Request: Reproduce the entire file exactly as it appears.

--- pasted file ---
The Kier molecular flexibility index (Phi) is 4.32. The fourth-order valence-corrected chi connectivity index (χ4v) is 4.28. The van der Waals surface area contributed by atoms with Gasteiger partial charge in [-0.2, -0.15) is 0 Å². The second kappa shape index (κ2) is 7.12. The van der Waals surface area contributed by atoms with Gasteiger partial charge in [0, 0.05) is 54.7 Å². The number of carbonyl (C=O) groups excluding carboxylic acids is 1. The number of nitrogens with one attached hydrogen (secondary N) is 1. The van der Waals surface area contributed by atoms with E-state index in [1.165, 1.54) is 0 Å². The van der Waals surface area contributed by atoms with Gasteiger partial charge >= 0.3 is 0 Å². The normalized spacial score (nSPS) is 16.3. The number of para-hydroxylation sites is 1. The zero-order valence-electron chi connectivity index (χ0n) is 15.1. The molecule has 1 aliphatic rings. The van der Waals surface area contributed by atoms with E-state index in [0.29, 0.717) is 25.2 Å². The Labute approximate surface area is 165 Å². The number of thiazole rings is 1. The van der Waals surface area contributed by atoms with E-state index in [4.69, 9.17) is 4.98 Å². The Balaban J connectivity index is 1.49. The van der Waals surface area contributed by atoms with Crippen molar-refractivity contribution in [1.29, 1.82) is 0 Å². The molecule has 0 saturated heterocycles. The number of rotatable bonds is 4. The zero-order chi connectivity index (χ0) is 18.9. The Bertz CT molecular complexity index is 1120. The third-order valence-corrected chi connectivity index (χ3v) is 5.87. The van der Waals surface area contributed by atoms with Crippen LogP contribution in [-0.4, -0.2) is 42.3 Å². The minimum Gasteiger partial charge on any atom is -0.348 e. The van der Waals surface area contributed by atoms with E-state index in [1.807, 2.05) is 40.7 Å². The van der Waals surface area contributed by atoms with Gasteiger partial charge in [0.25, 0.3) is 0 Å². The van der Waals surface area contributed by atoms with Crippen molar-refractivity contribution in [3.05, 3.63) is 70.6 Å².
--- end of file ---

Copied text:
The Kier molecular flexibility index (Phi) is 4.32. The fourth-order valence-corrected chi connectivity index (χ4v) is 4.28. The van der Waals surface area contributed by atoms with Gasteiger partial charge in [-0.2, -0.15) is 0 Å². The second kappa shape index (κ2) is 7.12. The van der Waals surface area contributed by atoms with Gasteiger partial charge in [0, 0.05) is 54.7 Å². The number of carbonyl (C=O) groups excluding carboxylic acids is 1. The number of nitrogens with one attached hydrogen (secondary N) is 1. The van der Waals surface area contributed by atoms with E-state index in [1.165, 1.54) is 0 Å². The van der Waals surface area contributed by atoms with Gasteiger partial charge >= 0.3 is 0 Å². The normalized spacial score (nSPS) is 16.3. The number of para-hydroxylation sites is 1. The zero-order valence-electron chi connectivity index (χ0n) is 15.1. The molecule has 1 aliphatic rings. The van der Waals surface area contributed by atoms with E-state index in [0.29, 0.717) is 25.2 Å². The Labute approximate surface area is 165 Å². The number of thiazole rings is 1. The van der Waals surface area contributed by atoms with E-state index in [4.69, 9.17) is 4.98 Å². The Balaban J connectivity index is 1.49. The van der Waals surface area contributed by atoms with Crippen molar-refractivity contribution in [1.29, 1.82) is 0 Å². The molecule has 0 saturated heterocycles. The number of rotatable bonds is 4. The zero-order chi connectivity index (χ0) is 18.9. The Bertz CT molecular complexity index is 1120. The third-order valence-corrected chi connectivity index (χ3v) is 5.87. The van der Waals surface area contributed by atoms with Crippen LogP contribution in [-0.4, -0.2) is 42.3 Å². The minimum Gasteiger partial charge on any atom is -0.348 e. The van der Waals surface area contributed by atoms with E-state index in [1.807, 2.05) is 40.7 Å². The van der Waals surface area contributed by atoms with Gasteiger partial charge in [0.25, 0.3) is 0 Å². The van der Waals surface area contributed by atoms with Crippen molar-refractivity contribution in [3.05, 3.63) is 70.6 Å².